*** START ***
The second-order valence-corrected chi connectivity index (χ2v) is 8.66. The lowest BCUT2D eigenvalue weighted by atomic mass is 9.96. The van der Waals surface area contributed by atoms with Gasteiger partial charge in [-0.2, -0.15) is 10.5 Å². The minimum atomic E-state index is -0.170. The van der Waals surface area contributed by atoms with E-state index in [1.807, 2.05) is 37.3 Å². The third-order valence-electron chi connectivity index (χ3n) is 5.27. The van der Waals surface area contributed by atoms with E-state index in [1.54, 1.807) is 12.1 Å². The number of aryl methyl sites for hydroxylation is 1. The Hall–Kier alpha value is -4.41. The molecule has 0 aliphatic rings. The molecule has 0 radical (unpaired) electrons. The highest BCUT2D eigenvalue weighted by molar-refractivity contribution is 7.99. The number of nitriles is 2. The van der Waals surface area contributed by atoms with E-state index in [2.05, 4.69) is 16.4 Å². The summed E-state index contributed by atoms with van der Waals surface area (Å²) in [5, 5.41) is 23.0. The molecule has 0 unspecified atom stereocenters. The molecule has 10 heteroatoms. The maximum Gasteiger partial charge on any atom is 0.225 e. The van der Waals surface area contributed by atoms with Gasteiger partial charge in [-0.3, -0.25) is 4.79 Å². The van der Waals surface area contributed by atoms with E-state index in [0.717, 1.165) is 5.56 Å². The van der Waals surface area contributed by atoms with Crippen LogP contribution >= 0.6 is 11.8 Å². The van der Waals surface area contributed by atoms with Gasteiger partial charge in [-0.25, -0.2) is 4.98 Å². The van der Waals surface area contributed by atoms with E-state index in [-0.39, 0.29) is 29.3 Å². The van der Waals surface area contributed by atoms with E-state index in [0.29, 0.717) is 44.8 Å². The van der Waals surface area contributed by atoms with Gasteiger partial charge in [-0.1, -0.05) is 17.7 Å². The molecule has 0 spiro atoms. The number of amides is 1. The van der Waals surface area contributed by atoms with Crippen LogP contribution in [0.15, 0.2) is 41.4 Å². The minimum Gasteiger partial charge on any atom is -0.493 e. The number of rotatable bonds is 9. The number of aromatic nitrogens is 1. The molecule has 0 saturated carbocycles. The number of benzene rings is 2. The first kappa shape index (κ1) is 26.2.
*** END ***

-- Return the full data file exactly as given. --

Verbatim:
The second-order valence-corrected chi connectivity index (χ2v) is 8.66. The lowest BCUT2D eigenvalue weighted by atomic mass is 9.96. The van der Waals surface area contributed by atoms with Gasteiger partial charge in [-0.2, -0.15) is 10.5 Å². The minimum atomic E-state index is -0.170. The van der Waals surface area contributed by atoms with E-state index in [1.807, 2.05) is 37.3 Å². The third-order valence-electron chi connectivity index (χ3n) is 5.27. The van der Waals surface area contributed by atoms with E-state index in [1.54, 1.807) is 12.1 Å². The number of aryl methyl sites for hydroxylation is 1. The Hall–Kier alpha value is -4.41. The molecule has 0 aliphatic rings. The molecule has 0 radical (unpaired) electrons. The highest BCUT2D eigenvalue weighted by molar-refractivity contribution is 7.99. The number of nitriles is 2. The van der Waals surface area contributed by atoms with E-state index in [2.05, 4.69) is 16.4 Å². The summed E-state index contributed by atoms with van der Waals surface area (Å²) in [5, 5.41) is 23.0. The molecule has 0 unspecified atom stereocenters. The molecule has 10 heteroatoms. The maximum Gasteiger partial charge on any atom is 0.225 e. The van der Waals surface area contributed by atoms with Gasteiger partial charge in [-0.3, -0.25) is 4.79 Å². The van der Waals surface area contributed by atoms with E-state index in [0.717, 1.165) is 5.56 Å². The van der Waals surface area contributed by atoms with Crippen LogP contribution >= 0.6 is 11.8 Å². The van der Waals surface area contributed by atoms with Gasteiger partial charge in [-0.25, -0.2) is 4.98 Å². The van der Waals surface area contributed by atoms with E-state index in [-0.39, 0.29) is 29.3 Å². The van der Waals surface area contributed by atoms with E-state index in [0.29, 0.717) is 44.8 Å². The van der Waals surface area contributed by atoms with Gasteiger partial charge in [-0.1, -0.05) is 17.7 Å². The molecule has 0 spiro atoms. The number of amides is 1. The van der Waals surface area contributed by atoms with Crippen LogP contribution in [0.15, 0.2) is 41.4 Å². The minimum Gasteiger partial charge on any atom is -0.493 e. The number of rotatable bonds is 9. The number of aromatic nitrogens is 1. The molecule has 0 saturated carbocycles. The number of benzene rings is 2. The first kappa shape index (κ1) is 26.2.